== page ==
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    Replies
    1. I'm old and memory comes in and out of focus sometimes, but I think she did *exactly* the same thing to me, with a different preacher 30 years ago.

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    2. I believe you wrote about it, maybe even reprinted it here already.

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    3. I remember something in PL about her threatening (inviting) but seems to me she actually did it years earlier than that...

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    4. You LEFT your breakfast?! Wow, takin' a stand...PM

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    5. I will always regret it.

      Thought briefly about carrying it to the counter,. or asking for a to-go box, but I really needed to exit the premises pronto.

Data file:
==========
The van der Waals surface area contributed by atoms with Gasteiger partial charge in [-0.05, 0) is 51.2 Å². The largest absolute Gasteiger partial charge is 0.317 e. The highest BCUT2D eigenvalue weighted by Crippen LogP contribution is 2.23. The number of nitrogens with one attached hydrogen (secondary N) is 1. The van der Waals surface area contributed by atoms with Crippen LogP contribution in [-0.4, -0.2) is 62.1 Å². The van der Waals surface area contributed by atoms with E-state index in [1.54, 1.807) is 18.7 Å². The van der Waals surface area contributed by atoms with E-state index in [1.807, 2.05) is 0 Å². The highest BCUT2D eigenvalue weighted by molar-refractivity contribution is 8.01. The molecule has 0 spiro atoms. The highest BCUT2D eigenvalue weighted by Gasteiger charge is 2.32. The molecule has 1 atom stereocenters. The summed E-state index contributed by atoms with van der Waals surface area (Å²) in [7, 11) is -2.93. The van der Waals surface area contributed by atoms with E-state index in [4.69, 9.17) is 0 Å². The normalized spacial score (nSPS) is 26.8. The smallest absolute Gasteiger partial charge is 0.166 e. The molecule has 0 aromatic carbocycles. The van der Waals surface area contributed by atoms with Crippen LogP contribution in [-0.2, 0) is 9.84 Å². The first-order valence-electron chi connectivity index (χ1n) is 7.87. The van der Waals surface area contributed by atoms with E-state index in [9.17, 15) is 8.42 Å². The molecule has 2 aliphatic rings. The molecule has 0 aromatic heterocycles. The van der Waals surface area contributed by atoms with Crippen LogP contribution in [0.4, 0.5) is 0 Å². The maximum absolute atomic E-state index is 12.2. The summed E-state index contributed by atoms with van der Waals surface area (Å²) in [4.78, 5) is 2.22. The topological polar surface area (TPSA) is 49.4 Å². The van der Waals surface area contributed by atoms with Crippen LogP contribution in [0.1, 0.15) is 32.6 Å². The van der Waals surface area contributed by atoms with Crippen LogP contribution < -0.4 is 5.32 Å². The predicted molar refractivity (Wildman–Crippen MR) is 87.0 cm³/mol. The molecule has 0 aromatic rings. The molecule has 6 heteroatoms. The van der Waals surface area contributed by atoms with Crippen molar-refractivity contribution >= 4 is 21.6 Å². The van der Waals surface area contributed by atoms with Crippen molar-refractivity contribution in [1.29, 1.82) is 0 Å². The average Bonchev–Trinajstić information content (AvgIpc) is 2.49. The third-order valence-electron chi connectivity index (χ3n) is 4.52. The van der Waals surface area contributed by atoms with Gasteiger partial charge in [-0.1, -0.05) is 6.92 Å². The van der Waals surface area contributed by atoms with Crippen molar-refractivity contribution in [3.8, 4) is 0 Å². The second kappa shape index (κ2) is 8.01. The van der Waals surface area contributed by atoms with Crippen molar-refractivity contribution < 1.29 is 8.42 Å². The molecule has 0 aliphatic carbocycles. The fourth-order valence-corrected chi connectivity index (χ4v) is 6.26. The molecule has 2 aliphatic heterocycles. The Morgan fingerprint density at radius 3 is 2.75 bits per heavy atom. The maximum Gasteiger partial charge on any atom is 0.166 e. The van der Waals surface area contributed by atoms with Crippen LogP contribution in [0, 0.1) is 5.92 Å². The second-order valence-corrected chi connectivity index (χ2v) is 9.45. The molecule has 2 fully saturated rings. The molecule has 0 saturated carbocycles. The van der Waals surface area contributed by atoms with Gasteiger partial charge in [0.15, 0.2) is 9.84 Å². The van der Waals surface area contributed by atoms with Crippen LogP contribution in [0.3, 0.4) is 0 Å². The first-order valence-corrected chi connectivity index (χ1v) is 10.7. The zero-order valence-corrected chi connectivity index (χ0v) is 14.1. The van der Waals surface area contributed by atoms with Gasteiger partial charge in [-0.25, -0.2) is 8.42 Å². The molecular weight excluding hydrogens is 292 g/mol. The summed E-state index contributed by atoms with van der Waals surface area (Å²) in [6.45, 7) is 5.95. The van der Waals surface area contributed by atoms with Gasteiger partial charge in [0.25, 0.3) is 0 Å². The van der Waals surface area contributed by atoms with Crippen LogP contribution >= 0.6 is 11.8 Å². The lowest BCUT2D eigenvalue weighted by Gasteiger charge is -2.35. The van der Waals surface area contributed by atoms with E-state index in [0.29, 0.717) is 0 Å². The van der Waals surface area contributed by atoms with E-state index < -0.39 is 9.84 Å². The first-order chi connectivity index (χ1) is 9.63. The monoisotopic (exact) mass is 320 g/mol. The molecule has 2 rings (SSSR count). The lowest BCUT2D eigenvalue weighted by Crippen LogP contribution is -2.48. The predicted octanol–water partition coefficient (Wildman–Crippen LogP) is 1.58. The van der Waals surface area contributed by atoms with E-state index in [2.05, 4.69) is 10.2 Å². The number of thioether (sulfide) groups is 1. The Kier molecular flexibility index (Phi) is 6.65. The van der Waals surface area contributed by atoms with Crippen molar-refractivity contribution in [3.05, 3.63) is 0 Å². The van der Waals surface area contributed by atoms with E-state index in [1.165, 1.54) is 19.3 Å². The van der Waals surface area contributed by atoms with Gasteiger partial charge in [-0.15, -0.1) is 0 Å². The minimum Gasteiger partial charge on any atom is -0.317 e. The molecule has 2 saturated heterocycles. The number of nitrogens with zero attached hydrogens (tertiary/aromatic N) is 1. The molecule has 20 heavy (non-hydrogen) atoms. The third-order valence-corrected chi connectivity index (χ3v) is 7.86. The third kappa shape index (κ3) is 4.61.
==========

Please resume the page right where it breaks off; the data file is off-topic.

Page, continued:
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  2. Not as crazy as ordering five breakfasts but pretty crazy. You keep saying your mom isn’t crazy. But someone who repeatedly does crazy things is at least a candidate. And how did your brother happen to learn Korean and meet a nice Korean woman? I assume he was in the military but that doesn’t pencil out on the timeline. Just curious.

    John

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    Replies
    1. My mom is crazy, but it's always strategic. She knows what she's doing.

      Dick was never in the military, never went to Asia until he started going with his Korean wife when she visits her family. Everyone in my family is perplexed by the WHY of their marriage, but here's my theory:

      Dick is a talkity-talk-talker. He loves to talk about almost anything, especially Dick. After his first two wives divorced him he had no-one to talk to, and he met this woman who doesn't or barely speaks English, and she was willing to listen to him even though she doesn't know what he's saying.

      Now he's a talkity-talk-talker with an audience, and that's what every talkity-talk-talker wants.

      Delete
  3. Makes perfect sense in Bizzaro World which, according to the latest press releases from the RNC, is where we live these days.

    John